How do you review this? A film shot in 1976 but not released until 2010, when editor Bob Murawski assembled the rediscovered footage. A film laden with casual racism but also featuring a resonant soliloquy bemoaning the Catholic Church’s culpability in turning a blind-eye to the world’s problems. A film written and directed by a nightclub crooner, yet shot on-location in Los Angeles, Palm Springs, Las Vegas, and Rome. Bear with me.
Duke Mitchell plays Paul, a Los Angeles hood out on parole. The mob recruits him to execute several hits. He takes the job to fund retirement for himself and his prison buddies Peter, John, Luke, and “The Old Man”. This despite Paul’s wealthy former flame eager to rekindle their romance. Paul insists on fending for himself.
The hits go well and Paul and friends skip town on his girlfriend’s yacht. They sail through the Panama canal and head for Rome. There, Paul concocts an ambitious scheme. The group will kidnap the Pope and hold him for ransom. Says Paul, “I want a dollar from every Catholic in the world.”
The group pull off the kidnapping, having The Old Man sub for the Pope, leaving Paul, Peter, Luke, and John on the yacht off the Italian coast with the pontiff. Get the symbolism? This sets up the film’s strongest segments, with Lorenzo Dardado playing a convincing Pope and winning over Paul’s crew, leading to Paul’s aforementioned soliloquy condemning the Catholic Church.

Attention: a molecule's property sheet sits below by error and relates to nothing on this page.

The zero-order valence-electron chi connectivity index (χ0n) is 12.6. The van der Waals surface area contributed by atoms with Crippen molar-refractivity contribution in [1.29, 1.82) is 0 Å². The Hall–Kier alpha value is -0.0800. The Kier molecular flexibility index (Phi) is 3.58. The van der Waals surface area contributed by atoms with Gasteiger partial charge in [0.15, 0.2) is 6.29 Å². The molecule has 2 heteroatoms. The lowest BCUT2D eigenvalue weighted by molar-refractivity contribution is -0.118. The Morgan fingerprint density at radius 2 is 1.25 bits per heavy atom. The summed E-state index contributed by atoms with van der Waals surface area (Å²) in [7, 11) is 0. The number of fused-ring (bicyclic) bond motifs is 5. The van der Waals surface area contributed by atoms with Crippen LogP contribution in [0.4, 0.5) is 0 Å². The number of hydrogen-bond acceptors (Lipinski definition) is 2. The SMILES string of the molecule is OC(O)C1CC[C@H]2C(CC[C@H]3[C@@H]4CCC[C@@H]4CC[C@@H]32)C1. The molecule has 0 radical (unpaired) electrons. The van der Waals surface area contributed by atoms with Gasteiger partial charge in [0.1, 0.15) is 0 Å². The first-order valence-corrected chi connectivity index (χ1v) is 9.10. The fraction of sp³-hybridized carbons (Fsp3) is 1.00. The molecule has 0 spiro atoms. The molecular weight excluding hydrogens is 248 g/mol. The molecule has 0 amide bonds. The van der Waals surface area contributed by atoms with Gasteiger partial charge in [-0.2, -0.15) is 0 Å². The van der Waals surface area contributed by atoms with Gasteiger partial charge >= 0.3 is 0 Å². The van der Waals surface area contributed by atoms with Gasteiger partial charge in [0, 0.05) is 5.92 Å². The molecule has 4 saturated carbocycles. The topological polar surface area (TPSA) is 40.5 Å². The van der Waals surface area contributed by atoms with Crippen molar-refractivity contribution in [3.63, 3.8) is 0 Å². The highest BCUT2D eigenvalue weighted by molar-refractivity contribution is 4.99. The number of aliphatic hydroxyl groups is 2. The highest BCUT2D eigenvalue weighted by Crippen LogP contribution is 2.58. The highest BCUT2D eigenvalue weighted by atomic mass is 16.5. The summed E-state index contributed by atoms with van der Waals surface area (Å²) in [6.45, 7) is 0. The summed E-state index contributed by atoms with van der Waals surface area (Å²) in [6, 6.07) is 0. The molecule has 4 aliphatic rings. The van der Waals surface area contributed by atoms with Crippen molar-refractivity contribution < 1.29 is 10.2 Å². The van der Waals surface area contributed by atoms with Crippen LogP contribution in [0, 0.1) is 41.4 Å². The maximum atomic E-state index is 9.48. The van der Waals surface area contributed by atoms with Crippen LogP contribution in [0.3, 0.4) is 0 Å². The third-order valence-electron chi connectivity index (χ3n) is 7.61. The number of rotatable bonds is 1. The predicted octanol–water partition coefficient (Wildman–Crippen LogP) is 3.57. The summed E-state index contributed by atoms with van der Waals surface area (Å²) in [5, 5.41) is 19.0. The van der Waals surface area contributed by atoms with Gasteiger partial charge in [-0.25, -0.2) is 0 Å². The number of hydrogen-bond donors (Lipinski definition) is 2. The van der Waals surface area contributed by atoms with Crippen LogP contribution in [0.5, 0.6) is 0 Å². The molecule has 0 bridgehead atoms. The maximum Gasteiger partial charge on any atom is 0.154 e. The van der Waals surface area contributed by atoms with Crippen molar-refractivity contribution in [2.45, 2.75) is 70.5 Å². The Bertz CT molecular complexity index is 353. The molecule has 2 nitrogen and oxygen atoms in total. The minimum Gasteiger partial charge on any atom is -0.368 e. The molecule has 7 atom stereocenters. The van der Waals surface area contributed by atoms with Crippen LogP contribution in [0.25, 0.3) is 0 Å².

So I am at a loss. The plot meanders. It runs eighty-three minutes but feels like two hours. And yet, the sense of earnest, unfiltered ambition held me riveted. The location photography belies the shoe-string budget. Mitchell, while no great thespian, resonates as a tired hood looking for one last big score. It’s close to good, but too uneven to cross the threshold. That said, I’m eager to give Mitchell’s other film, Massacre, Mafia Style, a look.